In 1994, a gunman, who was armed with a .357 Magnum , shot Cahill in the face and torso, jumped on a motorbike and disappeared from the scene. The IRA said that it was Cahill’s “involvement with and assistance to pro-British death squads which forced us to act”. One theory is that John Gilligan, who was convicted of the murder of journalist Veronica Guerin (also shot by a motorcyclist), had Cahill killed because he was trying to get a slice of Gilligan’s drug profits.

Gilligan effectively had the complicit support of the Dublin IRA and had members of the INLA (Irish National Liberation Army) in his pay. He was importing enough cannabis to make everybody rich. He was even importing small arms, which he passed on to republicans as sweeteners.

The IRA established links with organized crime in the same areas of the Costa del Sol where many of Dublin’s top “ordinary” criminals, the “Murphia”, lived. The Murphia became the wholesale middlemen and women who supplied parts of the UK drugs markets after developing links with their British counterparts.

The dissident republican group the Real IRA was responsible for murders, attempted murders and pipe bomb attacks in the Republic. The group is believed to be extorting millions of Euros from targeting drug dealers — as well as business people — in Dublin and Cork. The Real IRA have taken over many of the security and protection rackets once run by the Provos. The dissidents are also believed to be selling some of these bombs to gangs including criminal elements within the Travelling community.

The Provisional IRA funded its terrorist activities with bank robberies and protection rackets. Martin McGuinness was the IRA Commandant for Derry. He and Gerry Adams were prominent in the labyrinthine negotiations that led to the Good Friday Agreement and the IRA laying down its arms. As a minister in the government of the statelet of Northern Ireland, McGuinness   visited Sri Lanka to advise us on peace and reconciliation. Sinn Fein, which used to be seen by voters in the Republic as the proxy of the Provisional IRA, is a major Opposition force in the Dáil today and is often mentioned as a possible coalition member of the government. Fiachra Gibbons, in the New Statesman, described Sinn Fein as “a kind of cross between Fianna Fáil and the Catholic Church, but with extra guns, paedophiles and front businesses.”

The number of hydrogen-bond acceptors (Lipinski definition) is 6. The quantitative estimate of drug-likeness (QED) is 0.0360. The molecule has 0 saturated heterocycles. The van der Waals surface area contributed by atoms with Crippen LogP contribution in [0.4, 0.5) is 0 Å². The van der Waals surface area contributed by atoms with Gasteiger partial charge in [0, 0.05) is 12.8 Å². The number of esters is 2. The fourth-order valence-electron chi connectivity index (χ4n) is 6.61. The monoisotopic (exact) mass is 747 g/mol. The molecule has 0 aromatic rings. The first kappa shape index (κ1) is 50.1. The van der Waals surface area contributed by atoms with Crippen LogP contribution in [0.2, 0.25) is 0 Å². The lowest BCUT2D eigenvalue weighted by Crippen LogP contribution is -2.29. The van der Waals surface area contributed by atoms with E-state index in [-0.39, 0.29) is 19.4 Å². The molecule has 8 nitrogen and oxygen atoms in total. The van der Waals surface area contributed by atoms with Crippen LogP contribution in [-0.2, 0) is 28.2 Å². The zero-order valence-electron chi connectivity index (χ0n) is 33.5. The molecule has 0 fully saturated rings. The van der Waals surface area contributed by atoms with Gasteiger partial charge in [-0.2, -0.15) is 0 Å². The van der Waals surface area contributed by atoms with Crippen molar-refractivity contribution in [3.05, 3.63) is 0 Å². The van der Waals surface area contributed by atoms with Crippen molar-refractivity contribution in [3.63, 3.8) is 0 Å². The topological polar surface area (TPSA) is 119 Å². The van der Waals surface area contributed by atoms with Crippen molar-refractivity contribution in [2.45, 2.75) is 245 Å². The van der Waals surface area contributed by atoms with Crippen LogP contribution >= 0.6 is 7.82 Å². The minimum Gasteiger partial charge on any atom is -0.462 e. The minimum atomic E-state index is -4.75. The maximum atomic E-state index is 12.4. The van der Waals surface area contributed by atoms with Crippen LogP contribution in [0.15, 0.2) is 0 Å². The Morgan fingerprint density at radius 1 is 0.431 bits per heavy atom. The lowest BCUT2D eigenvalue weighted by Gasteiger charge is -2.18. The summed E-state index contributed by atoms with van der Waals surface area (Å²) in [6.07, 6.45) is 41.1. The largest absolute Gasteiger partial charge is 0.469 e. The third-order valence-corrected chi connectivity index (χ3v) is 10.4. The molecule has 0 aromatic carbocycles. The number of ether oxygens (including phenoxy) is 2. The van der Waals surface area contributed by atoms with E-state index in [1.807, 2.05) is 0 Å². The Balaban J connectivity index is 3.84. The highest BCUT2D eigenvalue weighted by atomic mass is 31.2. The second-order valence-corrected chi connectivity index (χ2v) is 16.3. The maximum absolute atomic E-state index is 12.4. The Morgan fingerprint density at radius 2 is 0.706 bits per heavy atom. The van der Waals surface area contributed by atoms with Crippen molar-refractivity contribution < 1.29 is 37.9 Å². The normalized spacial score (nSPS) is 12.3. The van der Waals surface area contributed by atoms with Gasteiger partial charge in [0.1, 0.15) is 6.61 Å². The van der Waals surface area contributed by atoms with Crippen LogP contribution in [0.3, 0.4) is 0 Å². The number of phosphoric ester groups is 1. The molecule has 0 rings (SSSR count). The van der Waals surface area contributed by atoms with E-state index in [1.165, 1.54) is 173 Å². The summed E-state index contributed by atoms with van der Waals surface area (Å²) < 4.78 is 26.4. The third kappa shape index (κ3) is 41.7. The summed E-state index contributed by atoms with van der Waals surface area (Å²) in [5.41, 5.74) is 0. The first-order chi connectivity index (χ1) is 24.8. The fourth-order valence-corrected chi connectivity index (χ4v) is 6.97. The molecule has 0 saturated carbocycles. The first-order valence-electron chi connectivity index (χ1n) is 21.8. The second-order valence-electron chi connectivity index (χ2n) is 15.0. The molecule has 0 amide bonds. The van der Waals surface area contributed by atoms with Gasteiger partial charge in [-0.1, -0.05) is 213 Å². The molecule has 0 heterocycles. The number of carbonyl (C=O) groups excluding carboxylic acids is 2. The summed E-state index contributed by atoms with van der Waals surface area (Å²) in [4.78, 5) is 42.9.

In Sri Lanka, the LTTE (Liberation Tigers of Tamil Eelam) was mainly dependent for funding in its early days on robberies and extortion.  Trading in gold, laundering money and dealing in narcotics brought the LTTE substantial revenue to buy sophisticated weaponry. They also played a role in providing passports, other papers, and also engaged in human trafficking

Those who carried out the Easter Rising in 1916 are seen in a romantic light compared to the bombers of today. However, like the bombers of today, they  believed they were entitled, although they were but a small unelected group of conspirators in a democratic country, to stage a revolution in which many innocent people were killed. “Armed struggle” generally means fanatics killing innocents by remote control. The whole point of terrorism is to induce fear among non-combatants. It is a bit rich for those committing these acts of terror against civilians to call themselves freedom fighters. Criminal acts intended or calculated to provoke a state of terror in the general public for political purposes are abhorrent, whatever political or philosophical justifications are presented.

 

 

Crosstown Traffic

This article appeared on Page 9 of Ceylon Today on Tuesday January 6 2015.

http://www.ceylontoday.lk/e-paper.html

Vote in hope and repent at leisure

About twenty years ago, I had a meeting in Whitehall with a Conservative MP who was concerned that one of his constituents had been falsely accused (by his estranged wife) of child abuse. After the meeting, I noticed that my umbrella was missing. Soon after, I was watching the news on TV when I saw the MP announcing that he had switched to the Labour Party. “That’s the man who stole my umbrella”, I cried.

Alan Howarth, for it was he, was the first MP to defect directly from the Conservatives to Labour, and the first former Conservative MP to sit as a Labour MP since Oswald Mosley. Howarth wanted to be seen to be doing the decent thing by winning a seat as a Labour candidate. He failed at Wentworth and then again at Wythenshawe, but got a chance at the safe Labour seat of Newport East. Miners’ leader Arthur Scargill, who had been emasculated by Thatcher, stood against him but Howarth easily held the seat for Labour. He now sits in the House of Lords, as does his partner Baroness Hollis. They came under a cloud for claiming separate expenses although they live next door to each other. He did send my umbrella back.

New Labour